Twenty years after that resolution was first adopted, the UN amended the original resolution, by declaring that the International Day of Peace would always be September 21. The original "Third Tuesday in September" was meant to commemorate the opening of the first UN General Assembly. It was decided to fix a permanent date, rather than continue the third Tuesday tradition. Somewhat ironically, this resolution was adopted less than three weeks after the terrorist attacks of September 11, 2001. The 2001 resolution also included an "invitation to all nations and people to honour a cessation of hostilities for the duration of the Day."

To date, not one nation or combatant militia group has accepted that invitation.

I believe what is lacking in this effort is the symbolism needed to coalesce vague aspirations into a concerted effort to bring about a world-wide cease-fire. I believe that the coming 100th anniversary -- the centennial observation -- of the original WWI Armistice offers the necessary symbolism. I propose an effort to call for a new United Nations' resolution, and a global coalition of committed NGOS and governments, that would call for a universal cessation of hostilities on November 11th, 2018.

It is with that belief that I have begun to organize a new NGO dedicated solely to this effort. I have dubbed the effort "The Armistice Project." Because of admittedly halted efforts, the website, and the project itself, is still very much a work in progress. I am just laying the foundations, but I am using this moment to fully dedicate myself to the realization of the project goals. I ask all those interested in getting involved to contact me. I haven't worked out all the bugs yet. There is a contact link at the project website (the link is above). However, for now, you can also write me at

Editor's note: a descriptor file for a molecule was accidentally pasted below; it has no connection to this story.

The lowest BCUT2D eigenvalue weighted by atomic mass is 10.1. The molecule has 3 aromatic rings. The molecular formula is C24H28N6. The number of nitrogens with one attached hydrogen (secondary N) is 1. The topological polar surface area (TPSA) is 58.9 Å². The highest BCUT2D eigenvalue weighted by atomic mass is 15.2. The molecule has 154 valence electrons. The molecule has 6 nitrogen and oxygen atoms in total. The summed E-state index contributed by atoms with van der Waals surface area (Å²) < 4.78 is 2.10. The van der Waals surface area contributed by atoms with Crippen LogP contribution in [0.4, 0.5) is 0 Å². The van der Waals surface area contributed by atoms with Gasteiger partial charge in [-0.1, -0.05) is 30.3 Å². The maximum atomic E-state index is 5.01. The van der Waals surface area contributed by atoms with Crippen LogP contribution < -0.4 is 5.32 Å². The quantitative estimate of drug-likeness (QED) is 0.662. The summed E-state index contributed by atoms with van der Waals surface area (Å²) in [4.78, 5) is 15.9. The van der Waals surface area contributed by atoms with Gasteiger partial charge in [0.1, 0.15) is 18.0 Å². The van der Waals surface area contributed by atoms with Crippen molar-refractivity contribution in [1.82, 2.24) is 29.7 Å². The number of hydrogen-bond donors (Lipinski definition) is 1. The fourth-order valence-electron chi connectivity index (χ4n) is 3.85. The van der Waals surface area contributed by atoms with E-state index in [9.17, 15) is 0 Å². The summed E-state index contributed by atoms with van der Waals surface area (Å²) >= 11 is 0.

Why today? It is 11 years until the centennial day. 11 years, until the world observes the 100th anniversary of the the cease-fire that began on the 11th hour of the 11th day of the 11th month. Today, I announce an 11 year campaign. The goals are still a bit undefined, We can work for a day-long cessation of hostilities, as the U.N. has tried to do in the past. Or we can use that day as the platform for a greater effort aimed at ending all, or as many of the ongoing conflicts, as possible. The original International Day of Peace resolution called for the U.N's Economic and Social Committee to investigate "the possibility of declaring an International Year of Peace at the first practicable opportunity." The UN's ECOSOC has not followed through on that, and the realization of that directive could also be a goal for the Project. I invite you to look at the materials on the website, Additional materials will be posted in coming days or weeks. I invite you to offer your own ideas, and to get involved.

As a species, we have scuttled the dreams of 1918. It is time to dream once again. We've got eleven years to do something really incredible. Hope you can help.